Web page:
Supreme Court Order

Phase One

The Indiana Supreme Court on September 18, 2012 issued its first Order of this three-phase pilot project that is scheduled to end on December 31, 2013. The Order mandates the use of audio/visual recordings in lieu of paper transcripts for the preparation of the record and briefs on appeal. This effort was designated as the Indiana Court Reporting Pilot Project for Audio/Visual Recordings. The Supreme Court designated three trial courts from which forty five (45) cases will be chosen in this project. Each of the participating trial courts will select fifteen (15) cases in which a Notice of Appeal has been filed from the following case types: criminal cases; termination of parental rights cases; and, civil cases. The participating judges and courts for these case types are the Honorable Mark Stoner, Judge, Marion Superior Court, Criminal Division 6 (Major Felony); the Honorable Loretta Rush, Judge, Tippecanoe Superior Court #3 (Juvenile); and the Honorable Nancy Boyer, Judge, Allen Superior Court (Civil). Governor Mitch Daniels named Judge Loretta Rush

as the 108th Indiana Supreme Court Justice and Justice Rush was sworn in and began her new duties with the Court on November 7, 2012. The Honorable Faith Graham, Magistrate, Tippecanoe Superior Court, has assumed responsibility for over-seeing the work in this court for the pilot project. Governor Daniels on November 28th appointed Magistrate Graham as the new Judge in Superior Court 3. Kentucky is the only state that uses exclusively audio/visual recordings in lieu of paper transcripts in their appellate process. Jefferson Audio Video Systems, Inc. (JAVS) installed and provides support for the audio/video equipment in the Kentucky courts. The Division selected JAVS to install equipment in each of the courtrooms involved in this project, which includes microphones, cameras, monitors and software. The participating courts will utilize this equipment to record every courtroom proceeding during this pilot project. In the fifteen (15) cases to be chosen by the trial court judge for this pilot project, participation is mandatory for the parties. Their appellate briefs will reference to the exact time of the proceeding as noted in the audio/visual record rather than citing to the page and line number of the transcript as is usually done. All three judges involved in this project have reported favorable responses on this technology from the lawyers appearing before them. Judge Nancy Boyer presided over a 5-day medical malpractice trial and both plaintiff and defense counsel downloaded each day’s proceedings onto their flash drives. This process took about fifteen minutes. Defense counsel even included parts of their doctor’s videotaped testimony in the presentation software used in final argument. Judge Mark Stoner also gave high marks on the use of the equipment in his courtroom, with the Public Defender’s Office considering the potential use of the recorded court proceedings for attorney training purposes. Judge Stoner was the first to issue a Notice of Designation of Case as an Audio/Visual Recording Pilot Project Case on September 21, 2012 when a Notice of Appeal was filed in his court. Justice Loretta Rush reports that none of the attorneys who appeared before her have complained about the system interfering with either their trial preparation or courtroom conduct. She and her court staff are happy with the equipment, and she assigned the primary responsibility to her court administrator for exercising control over the A/V equipment.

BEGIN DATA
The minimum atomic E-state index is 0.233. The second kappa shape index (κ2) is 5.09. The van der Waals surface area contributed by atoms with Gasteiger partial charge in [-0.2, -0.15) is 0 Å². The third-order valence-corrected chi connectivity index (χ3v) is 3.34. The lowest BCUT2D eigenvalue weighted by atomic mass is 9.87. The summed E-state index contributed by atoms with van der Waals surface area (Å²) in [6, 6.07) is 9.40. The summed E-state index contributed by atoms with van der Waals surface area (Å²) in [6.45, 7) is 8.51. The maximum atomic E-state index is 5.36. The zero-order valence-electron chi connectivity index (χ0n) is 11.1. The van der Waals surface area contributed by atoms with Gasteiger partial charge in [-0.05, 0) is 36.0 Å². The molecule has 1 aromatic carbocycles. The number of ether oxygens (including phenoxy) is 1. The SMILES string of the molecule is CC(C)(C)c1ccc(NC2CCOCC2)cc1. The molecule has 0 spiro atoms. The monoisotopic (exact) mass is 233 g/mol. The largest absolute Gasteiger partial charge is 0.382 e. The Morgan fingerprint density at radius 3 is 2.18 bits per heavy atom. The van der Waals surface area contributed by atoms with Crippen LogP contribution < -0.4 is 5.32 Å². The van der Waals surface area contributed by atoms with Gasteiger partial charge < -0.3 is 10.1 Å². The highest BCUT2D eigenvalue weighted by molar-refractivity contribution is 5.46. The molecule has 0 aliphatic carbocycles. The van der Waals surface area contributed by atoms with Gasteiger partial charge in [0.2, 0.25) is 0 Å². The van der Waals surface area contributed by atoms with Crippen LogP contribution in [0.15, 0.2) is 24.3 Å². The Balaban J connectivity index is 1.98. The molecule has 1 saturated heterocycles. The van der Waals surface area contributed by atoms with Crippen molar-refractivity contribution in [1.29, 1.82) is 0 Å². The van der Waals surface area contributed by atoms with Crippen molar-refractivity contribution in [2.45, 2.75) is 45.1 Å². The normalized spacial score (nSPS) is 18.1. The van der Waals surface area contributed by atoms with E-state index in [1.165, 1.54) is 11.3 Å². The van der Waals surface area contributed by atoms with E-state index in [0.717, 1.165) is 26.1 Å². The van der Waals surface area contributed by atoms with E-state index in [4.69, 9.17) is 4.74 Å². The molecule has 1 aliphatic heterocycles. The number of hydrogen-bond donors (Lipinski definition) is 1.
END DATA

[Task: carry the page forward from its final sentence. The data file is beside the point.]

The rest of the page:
Supreme Court Order

Phase Two

The Supreme Court on November 8, 2012 issued its second Order of this three-phase pilot project. The second phase of the pilot project involves using professional transcription providers to prepare expedited (within thirty days) transcripts. AVTRANZ and eScribers are two firms that provide transcription services for courts in Connecticut, Florida, New Hampshire, New York and Vermont. Representatives from these two firms made presentations to Appellate Court Judges, Appellate Court and Clerk staff, and Division staff. Those involved made a unanimous recommendation to use the services of

both companies, in selected counties, and in a limited number of cases. The counties chosen to participate in this phase of the pilot project are Hamilton, Lake, Madison, Tippecanoe, and Vanderburgh. The judges in these counties, or their court administrators, working with the Division, will select four (4) cases on appeal and will assign two (2) cases to each firm for expedited transcript preparation. This effort was designated as the Indiana Court Reporting Pilot Project by Using Professional Transcription Experts on Appeal.

Supreme Court Order

Phase Three

The third phase of the pilot project concerns reducing the amount of paper involved in each appeal. This will be accomplished by requiring: 1) court reporters to submit transcripts electronically or on CD; 2) parties to submit briefs electronically or on CD; and 3) Clerks to submit records electronically or on CD. The Division will select a trial court from which a small number of appeals will be digitally transmitted to the Indiana Court of Appeals.

Measuring the Results

Survey Monkey